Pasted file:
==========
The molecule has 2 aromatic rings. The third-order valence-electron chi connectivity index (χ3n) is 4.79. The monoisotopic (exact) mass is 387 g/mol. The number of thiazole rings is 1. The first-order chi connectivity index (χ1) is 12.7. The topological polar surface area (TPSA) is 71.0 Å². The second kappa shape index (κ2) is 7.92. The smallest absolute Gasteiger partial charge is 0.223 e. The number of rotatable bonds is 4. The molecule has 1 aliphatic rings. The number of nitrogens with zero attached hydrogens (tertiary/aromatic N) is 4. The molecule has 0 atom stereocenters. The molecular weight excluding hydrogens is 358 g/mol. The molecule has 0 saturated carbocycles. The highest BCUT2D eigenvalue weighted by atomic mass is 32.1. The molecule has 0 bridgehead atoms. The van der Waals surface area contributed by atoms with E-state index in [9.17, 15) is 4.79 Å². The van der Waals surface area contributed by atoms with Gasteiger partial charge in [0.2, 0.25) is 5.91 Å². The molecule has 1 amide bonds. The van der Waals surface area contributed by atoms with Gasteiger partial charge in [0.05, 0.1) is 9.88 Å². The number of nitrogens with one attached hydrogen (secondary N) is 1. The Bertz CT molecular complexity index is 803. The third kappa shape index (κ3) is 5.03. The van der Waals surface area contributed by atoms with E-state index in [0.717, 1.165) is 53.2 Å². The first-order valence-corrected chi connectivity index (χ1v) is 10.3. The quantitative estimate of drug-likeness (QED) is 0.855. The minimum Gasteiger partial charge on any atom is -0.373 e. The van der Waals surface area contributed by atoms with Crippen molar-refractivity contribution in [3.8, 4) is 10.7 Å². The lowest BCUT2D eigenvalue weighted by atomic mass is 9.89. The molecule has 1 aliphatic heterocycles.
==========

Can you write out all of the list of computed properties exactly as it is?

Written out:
The molecule has 2 aromatic rings. The third-order valence-electron chi connectivity index (χ3n) is 4.79. The monoisotopic (exact) mass is 387 g/mol. The number of thiazole rings is 1. The first-order chi connectivity index (χ1) is 12.7. The topological polar surface area (TPSA) is 71.0 Å². The second kappa shape index (κ2) is 7.92. The smallest absolute Gasteiger partial charge is 0.223 e. The number of rotatable bonds is 4. The molecule has 1 aliphatic rings. The number of nitrogens with zero attached hydrogens (tertiary/aromatic N) is 4. The molecule has 0 atom stereocenters. The molecular weight excluding hydrogens is 358 g/mol. The molecule has 0 saturated carbocycles. The highest BCUT2D eigenvalue weighted by atomic mass is 32.1. The molecule has 0 bridgehead atoms. The van der Waals surface area contributed by atoms with E-state index in [9.17, 15) is 4.79 Å². The van der Waals surface area contributed by atoms with Gasteiger partial charge in [0.2, 0.25) is 5.91 Å². The molecule has 1 amide bonds. The van der Waals surface area contributed by atoms with Gasteiger partial charge in [0.05, 0.1) is 9.88 Å². The number of nitrogens with one attached hydrogen (secondary N) is 1. The Bertz CT molecular complexity index is 803. The third kappa shape index (κ3) is 5.03. The van der Waals surface area contributed by atoms with E-state index in [0.717, 1.165) is 53.2 Å². The first-order valence-corrected chi connectivity index (χ1v) is 10.3. The quantitative estimate of drug-likeness (QED) is 0.855. The minimum Gasteiger partial charge on any atom is -0.373 e. The van der Waals surface area contributed by atoms with Crippen molar-refractivity contribution in [3.8, 4) is 10.7 Å². The lowest BCUT2D eigenvalue weighted by atomic mass is 9.89. The molecule has 1 aliphatic heterocycles.